COVID-19 cases go up one over the weekend

Kewaunee County added only one additional case of COVID-19 since the state of Wisconsin reported its largest single-day increase on Friday.


The last update on Sunday puts Kewaunee County at 35 positive cases with 57 tests pending. Door County saw its number stay steady at 38 positive cases since it last reported on Friday with 129 tests still pending. The state has been reaching record highs in testing in recent days, which has led to a higher number of positive cases. The two counties will join forces this week with the help of the Wisconsin National Guard for a community testing site this Tuesday through Thursday at the Door County Sheriff's Office in Sturgeon Bay. 

Graduations offer same joy with different look

The walk across the stage may have been replaced with a decorated vehicle driving up, but the joy of graduating high school was still easily seen in Door and Kewaunee Counties this weekend. Sturgeon Bay and Sevastopol High Schools hosted drive-up ceremonies Saturday and Sunday while Algoma let their students take a stroll on the Crescent Beach Boardwalk before accepting their diplomas. Algoma valedictorian Arissa Kirchman relied on her classmates to address what they missed about not being in school for the last two months.

Sturgeon Bay and Sevastopol both released their virtual ceremonies over the weekend. In his virtual commencement address, Sturgeon Bay High School Valedictorian Nicholas Herbst focused on the perseverance the class of 2020 has shown.

Sevastopol co-valedictorian Madisen Duginski quoted Starlord from Marvel’s Guardians of the Galaxy and referenced other comic book heroes to speak about what they gained during the time they lost.

Southern Door held its virtual ceremony and their diploma presentation event last week which allowed the class of 2020 to walk through its halls one last time. Gibraltar will host its graduation ceremony this Sunday. You can see additional graduation coverage at

Seed Library begins victory garden operation

A local horticultural organization is dusting off a World War II-era activity during the COVID-19 pandemic. Door County Seed Library President Penne Wilson says that when the area branches closed, the organization was stuck with seeds that it could not distribute. Out of necessity, the group developed its victory garden concept.


Wilson says that demand is high as people try to become more self-sufficient during trying times. Packets are available to Door County Seed Library members. There will be an event at Crossroads on June 6th for the general public.


Belgian Days rolling on in July

The Brussels Lions Club “Belgian Days” fundraiser will literally roll on this summer.  The club decided to proceed with the celebration in Brussels Town Park July 11-12 with some public health modifications to address COVID-19 concerns.  Lion Jim Noll says this year's Belgian Days will be a “drive-through” event.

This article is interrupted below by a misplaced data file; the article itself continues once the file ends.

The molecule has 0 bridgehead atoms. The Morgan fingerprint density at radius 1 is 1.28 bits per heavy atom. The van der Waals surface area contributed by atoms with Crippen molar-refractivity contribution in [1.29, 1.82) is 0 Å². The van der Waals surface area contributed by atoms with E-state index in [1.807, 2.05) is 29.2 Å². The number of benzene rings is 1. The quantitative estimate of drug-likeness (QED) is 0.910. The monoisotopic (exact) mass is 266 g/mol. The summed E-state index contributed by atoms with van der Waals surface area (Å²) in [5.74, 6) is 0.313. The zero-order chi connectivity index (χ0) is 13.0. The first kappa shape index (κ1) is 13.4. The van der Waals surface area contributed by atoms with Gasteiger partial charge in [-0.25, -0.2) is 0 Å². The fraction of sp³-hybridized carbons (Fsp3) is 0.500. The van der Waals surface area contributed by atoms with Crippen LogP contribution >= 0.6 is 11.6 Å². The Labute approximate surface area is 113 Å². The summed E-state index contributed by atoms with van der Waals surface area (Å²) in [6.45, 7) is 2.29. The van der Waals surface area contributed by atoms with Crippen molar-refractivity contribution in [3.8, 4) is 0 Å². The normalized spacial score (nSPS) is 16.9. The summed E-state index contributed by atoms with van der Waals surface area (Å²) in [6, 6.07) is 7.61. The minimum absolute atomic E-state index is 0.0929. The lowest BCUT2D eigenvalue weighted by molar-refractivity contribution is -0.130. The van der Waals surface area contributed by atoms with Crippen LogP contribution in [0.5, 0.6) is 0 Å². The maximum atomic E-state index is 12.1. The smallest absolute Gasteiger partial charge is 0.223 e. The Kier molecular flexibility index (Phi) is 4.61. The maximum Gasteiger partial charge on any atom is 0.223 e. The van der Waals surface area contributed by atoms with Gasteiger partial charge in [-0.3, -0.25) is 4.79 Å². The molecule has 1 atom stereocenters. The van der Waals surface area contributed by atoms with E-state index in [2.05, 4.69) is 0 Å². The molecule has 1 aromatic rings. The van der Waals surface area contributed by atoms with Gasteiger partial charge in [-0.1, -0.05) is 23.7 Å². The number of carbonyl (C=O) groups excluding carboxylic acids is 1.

Noll says should conditions improve the Belgian Days could be further modified to allow people to dine at the town park picnic tables.  Updates will be posted on the Brussels Wisconsin Lions Club Facebook page between now and July 11th.

Parklets program will be a work in progress

Third Avenue restaurants and retailers in Sturgeon Bay will be able to set up parklets for customers outside their businesses this summer.  That comes as the city further evaluates future applications for the concept.  The Parking and Traffic Committee considered the idea this week and voted to send it back to the Protection and Services Committee for further consideration. The parklet concept envisions using parking spaces in front of participating businesses. Parking and Traffic Committee Chair Kiersten Reeths says, for this summer, parklets will be allowed on portions of the sidewalks in front of those businesses.  Reeths calls this summer a time of evaluation for the parklets concept.




Reeths says the parklets concept has been successfully used by other Wisconsin communities.  Those include Milwaukee, South Milwaukee, LaCrosse and Manitowoc.

COVID-19 not stopping business expansion

Some Door County business owners are proceeding with expansion plans despite a seemingly uncertain economy.  The Door County Economic Development Corporation says some undisclosed companies had planned to grow their operations prior to the COVID-19 pandemic.   DCEDC Executive Director Steve Jenkins says those plans are proceeding because economic conditions are working in their favor.




Jenkins also says even though interest rates are at all time lows, expansion decisions are based more on market demand than the availability and affordability of lending options.

High lake levels affect areas far from the shoreline

Lakes Michigan and Huron are projected to be at record high levels throughout the summer, and that affects the entire Door Peninsula, not just areas near the shoreline. All of the watersheds and rivers that eventually pour out into Lake Michigan are finding it difficult to do so. Chris Warren, Chief of Great Lakes Hydrology for the US Army Corps of Engineers, uses the Bay of Green Bay as an example of the consequences when tributaries and waterways get backed up.